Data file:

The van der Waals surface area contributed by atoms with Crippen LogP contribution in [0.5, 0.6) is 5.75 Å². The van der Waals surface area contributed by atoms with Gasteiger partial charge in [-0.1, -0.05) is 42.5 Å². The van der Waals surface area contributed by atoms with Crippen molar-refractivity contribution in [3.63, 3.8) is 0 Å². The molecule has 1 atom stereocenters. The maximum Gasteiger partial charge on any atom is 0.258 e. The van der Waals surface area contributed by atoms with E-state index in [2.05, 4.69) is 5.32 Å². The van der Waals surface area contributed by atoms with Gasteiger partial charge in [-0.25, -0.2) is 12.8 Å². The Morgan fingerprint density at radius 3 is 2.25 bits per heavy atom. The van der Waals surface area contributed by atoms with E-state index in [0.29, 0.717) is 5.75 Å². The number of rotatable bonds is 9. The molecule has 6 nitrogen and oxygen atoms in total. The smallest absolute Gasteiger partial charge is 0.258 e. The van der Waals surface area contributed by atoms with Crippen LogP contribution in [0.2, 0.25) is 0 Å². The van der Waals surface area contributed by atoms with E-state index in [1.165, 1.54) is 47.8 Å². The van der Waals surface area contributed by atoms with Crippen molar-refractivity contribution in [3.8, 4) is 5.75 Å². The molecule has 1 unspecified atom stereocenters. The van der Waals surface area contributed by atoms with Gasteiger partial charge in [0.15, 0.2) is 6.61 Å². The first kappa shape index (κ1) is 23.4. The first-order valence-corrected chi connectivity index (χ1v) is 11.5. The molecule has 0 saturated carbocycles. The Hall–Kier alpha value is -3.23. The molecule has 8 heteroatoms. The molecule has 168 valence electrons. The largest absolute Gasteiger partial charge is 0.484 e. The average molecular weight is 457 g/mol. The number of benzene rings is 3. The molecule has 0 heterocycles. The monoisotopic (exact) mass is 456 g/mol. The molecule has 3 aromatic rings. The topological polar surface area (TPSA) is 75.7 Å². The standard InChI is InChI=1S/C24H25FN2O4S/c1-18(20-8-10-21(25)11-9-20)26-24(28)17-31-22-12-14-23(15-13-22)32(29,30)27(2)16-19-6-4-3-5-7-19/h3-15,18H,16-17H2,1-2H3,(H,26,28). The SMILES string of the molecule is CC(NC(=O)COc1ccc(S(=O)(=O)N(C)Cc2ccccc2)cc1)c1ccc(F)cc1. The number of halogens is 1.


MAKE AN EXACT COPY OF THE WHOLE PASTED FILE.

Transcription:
The van der Waals surface area contributed by atoms with Crippen LogP contribution in [0.5, 0.6) is 5.75 Å². The van der Waals surface area contributed by atoms with Gasteiger partial charge in [-0.1, -0.05) is 42.5 Å². The van der Waals surface area contributed by atoms with Crippen molar-refractivity contribution in [3.63, 3.8) is 0 Å². The molecule has 1 atom stereocenters. The maximum Gasteiger partial charge on any atom is 0.258 e. The van der Waals surface area contributed by atoms with E-state index in [2.05, 4.69) is 5.32 Å². The van der Waals surface area contributed by atoms with Gasteiger partial charge in [-0.25, -0.2) is 12.8 Å². The Morgan fingerprint density at radius 3 is 2.25 bits per heavy atom. The van der Waals surface area contributed by atoms with E-state index in [0.29, 0.717) is 5.75 Å². The number of rotatable bonds is 9. The molecule has 6 nitrogen and oxygen atoms in total. The smallest absolute Gasteiger partial charge is 0.258 e. The van der Waals surface area contributed by atoms with Crippen LogP contribution in [0.2, 0.25) is 0 Å². The van der Waals surface area contributed by atoms with E-state index in [1.165, 1.54) is 47.8 Å². The van der Waals surface area contributed by atoms with Crippen molar-refractivity contribution in [3.8, 4) is 5.75 Å². The molecule has 1 unspecified atom stereocenters. The van der Waals surface area contributed by atoms with Gasteiger partial charge in [0.15, 0.2) is 6.61 Å². The first kappa shape index (κ1) is 23.4. The first-order valence-corrected chi connectivity index (χ1v) is 11.5. The molecule has 0 saturated carbocycles. The Hall–Kier alpha value is -3.23. The molecule has 8 heteroatoms. The molecule has 168 valence electrons. The largest absolute Gasteiger partial charge is 0.484 e. The average molecular weight is 457 g/mol. The number of benzene rings is 3. The molecule has 0 heterocycles. The monoisotopic (exact) mass is 456 g/mol. The molecule has 3 aromatic rings. The topological polar surface area (TPSA) is 75.7 Å². The standard InChI is InChI=1S/C24H25FN2O4S/c1-18(20-8-10-21(25)11-9-20)26-24(28)17-31-22-12-14-23(15-13-22)32(29,30)27(2)16-19-6-4-3-5-7-19/h3-15,18H,16-17H2,1-2H3,(H,26,28). The SMILES string of the molecule is CC(NC(=O)COc1ccc(S(=O)(=O)N(C)Cc2ccccc2)cc1)c1ccc(F)cc1. The number of halogens is 1.